I wish Donald Trump and his anti-immigrant friends would read Boston Globe columnist Kevin Cullen this weekend.

They might get an insight into how an immigrant struggles to succeed in America, but when he does he becomes the very best kind of American, one only too ready to give back, provide employment, live out his Christian values.

That was what Irishman Pearse McDermott set out to do, but he now finds himself in a nightmare with immigration services this Independence Day because of his honesty.

As Cullen writes, McDermott had started his own carpentry company employing many Americans. He had met the love of his life, a nice Italian girl called Laura Cogliano. They married and he applied for legal status as he was entitled to. His lawyer told him to be completely honest.

That is when it all went wrong. McDermott had been arrested for smoking a joint in Ireland at age 18. He also admitted he had been in a bar fight as a much younger man. That constituted “moral turpitude” as explained to him by an immigration officer. There would be no marriage visa for Pearse McDermott.

So as Cullen writes, “As his father lay dying in Dublin last winter, Pearse McDermott was sitting in Braintree, torn between his family in Ireland and his family in America.

If he went back to Dublin, he wouldn’t be allowed back into America for at least 10 years.

In the end, his father made the decision for him. From his deathbed, he instructed Pearse to stay put.

“It still hurts,” Pearse McDermott was saying, rubbing his forehead after a long day working on a building site in South Boston. “I couldn’t bury my father. I have a wife, a house, a business. I couldn’t leave all that behind.”

McDermott came to America legally in 2002 but overstayed his visa. He had inhaled that American dream as all immigrants do and he longed to be part of it.

First he worked as a doorman, then made his way into construction. Soon he was flying, his American dream unfolding before him. There was a house, a business a beautiful wife and the hope of kids.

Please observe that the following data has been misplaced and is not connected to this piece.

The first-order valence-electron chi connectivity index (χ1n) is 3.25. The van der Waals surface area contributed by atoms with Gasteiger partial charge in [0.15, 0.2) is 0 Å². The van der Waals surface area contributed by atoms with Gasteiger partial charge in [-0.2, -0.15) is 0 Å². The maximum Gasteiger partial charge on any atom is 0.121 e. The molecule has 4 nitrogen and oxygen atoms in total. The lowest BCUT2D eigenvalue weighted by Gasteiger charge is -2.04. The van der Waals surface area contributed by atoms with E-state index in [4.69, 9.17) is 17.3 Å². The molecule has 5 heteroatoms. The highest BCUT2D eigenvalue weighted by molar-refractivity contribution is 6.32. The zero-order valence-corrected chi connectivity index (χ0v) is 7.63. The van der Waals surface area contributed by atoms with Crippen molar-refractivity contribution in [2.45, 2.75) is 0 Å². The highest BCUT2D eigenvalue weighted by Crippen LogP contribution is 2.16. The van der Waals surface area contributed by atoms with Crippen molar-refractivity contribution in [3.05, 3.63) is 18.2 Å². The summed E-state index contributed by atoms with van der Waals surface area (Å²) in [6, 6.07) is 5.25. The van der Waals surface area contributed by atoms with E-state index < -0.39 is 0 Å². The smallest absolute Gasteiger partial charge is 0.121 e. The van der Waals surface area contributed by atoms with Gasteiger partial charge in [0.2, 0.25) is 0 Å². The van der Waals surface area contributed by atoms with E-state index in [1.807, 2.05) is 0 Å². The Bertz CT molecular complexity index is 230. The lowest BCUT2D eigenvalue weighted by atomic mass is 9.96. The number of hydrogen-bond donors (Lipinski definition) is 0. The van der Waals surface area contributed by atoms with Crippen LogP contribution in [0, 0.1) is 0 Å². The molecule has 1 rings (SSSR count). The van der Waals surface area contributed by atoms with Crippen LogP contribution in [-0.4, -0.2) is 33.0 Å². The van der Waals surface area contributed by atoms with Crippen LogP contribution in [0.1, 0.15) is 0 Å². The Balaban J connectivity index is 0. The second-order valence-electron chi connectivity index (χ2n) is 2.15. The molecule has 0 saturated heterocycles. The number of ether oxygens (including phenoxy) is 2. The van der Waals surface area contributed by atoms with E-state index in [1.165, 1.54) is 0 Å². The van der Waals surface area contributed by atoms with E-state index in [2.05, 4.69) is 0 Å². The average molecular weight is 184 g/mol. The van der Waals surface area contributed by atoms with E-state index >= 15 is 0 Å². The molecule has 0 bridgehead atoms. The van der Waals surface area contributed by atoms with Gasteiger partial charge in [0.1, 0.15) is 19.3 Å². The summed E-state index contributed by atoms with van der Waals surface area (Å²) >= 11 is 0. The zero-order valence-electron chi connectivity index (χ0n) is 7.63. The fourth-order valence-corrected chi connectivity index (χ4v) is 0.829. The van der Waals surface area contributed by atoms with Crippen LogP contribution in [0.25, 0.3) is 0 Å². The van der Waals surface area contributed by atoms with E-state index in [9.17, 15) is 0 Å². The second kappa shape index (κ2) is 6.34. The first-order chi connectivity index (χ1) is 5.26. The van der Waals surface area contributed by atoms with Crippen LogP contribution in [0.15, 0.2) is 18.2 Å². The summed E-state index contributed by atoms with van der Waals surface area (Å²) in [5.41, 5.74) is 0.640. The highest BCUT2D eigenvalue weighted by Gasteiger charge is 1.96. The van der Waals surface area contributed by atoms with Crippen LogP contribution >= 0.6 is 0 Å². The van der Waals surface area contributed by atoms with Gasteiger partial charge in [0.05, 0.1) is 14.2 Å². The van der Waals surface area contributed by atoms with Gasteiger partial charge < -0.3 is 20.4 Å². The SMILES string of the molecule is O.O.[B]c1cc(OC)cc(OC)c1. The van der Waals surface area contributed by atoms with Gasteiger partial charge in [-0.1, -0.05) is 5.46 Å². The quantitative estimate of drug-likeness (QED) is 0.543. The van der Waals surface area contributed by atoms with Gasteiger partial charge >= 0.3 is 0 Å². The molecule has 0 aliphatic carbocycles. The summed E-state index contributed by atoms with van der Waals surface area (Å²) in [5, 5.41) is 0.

As Cullen wrote, it went back to that day 14 years ago when McDermott filled in his US embassy form to come to America.

Cullen wrote: “It goes back to Question B of the application he filled out 14 years ago to get a visa waiver to enter the US. It asked whether he had been arrested or convicted of an offense or crime involving “moral turpitude.”

Turns out that joint he got caught with when he was 18 years old fits the government’s definition of moral turpitude.

“I checked the no boxes on the whole thing,” Pearse McDermott said. “I wasn’t trying to hide anything.”

He even told them about a bar fight he got into in Ireland before he came to America. That honesty made things worse for him.

“They didn’t even know about the fight,” he said. “I told them about it. And now it’s being held against me.”

His lawyer, Dan Harrington, said McDermott has been a model non-citizen since. Not even a speeding ticket.

“He employs Americans,” Harrington said. “He’s the model immigrant story, a self-made man who has given back. Started a business. Pays his taxes. Bought a house.”

Because he smoked a joint and got into a bar fight where no one was injured the immigration authorities came to arrest him.

Of course this was not what President Obama’s executive order had intended. The president wanted the department of Immigration and Customs Enforcement (ICE) to focus on getting criminal aliens out of the country, not silly stuff like deporting pot smokers. That got shot down in court, of course.

Speaking of the immigration officer who arrested him but released him when he saw his case is on appeal, Pearse’s lawyer Dan Harrington stated.

“He was pretty good about it,” Harrington said of the ICE agent. “I’ve got to be honest, the people we’ve dealt with in the Boston CIS (Citizen and Immigration Services) have been great, very respectful.”

A source told them if they had a kid it was quite likely to go easier for them, but Pearse and Laura are having difficulty conceiving like so many others.

As Cullen noted, “Boston Globe reporter Maria Sacchetti recently showed ICE has released hardened criminals instead of deporting them back to their home countries. She found that between 2008 and 2012, as many as 30 percent of the more than 300 criminals released in New England had gone on to commit more serious crimes."

Read more: Irish undocumenteds frustration at Supreme Court immigration ruling

Deporting Pearse McDermott is an utterly inappropriate response to his misdemeanors. The immigration laws desperately need overhauling so that criminal aliens are targeted , not guys who smoked a joint at 18.

This 4th of July it hardly seems fair that Pearse McDermott is in the fight of his life to stay in America, the greatest country on earth. He would once have been greeted with open arms. Emma Lazarus's poem badly needs a postscript. Thank goodness there are columnists like Kevin Cullen who still care about this issue. Donald Trump are you listening?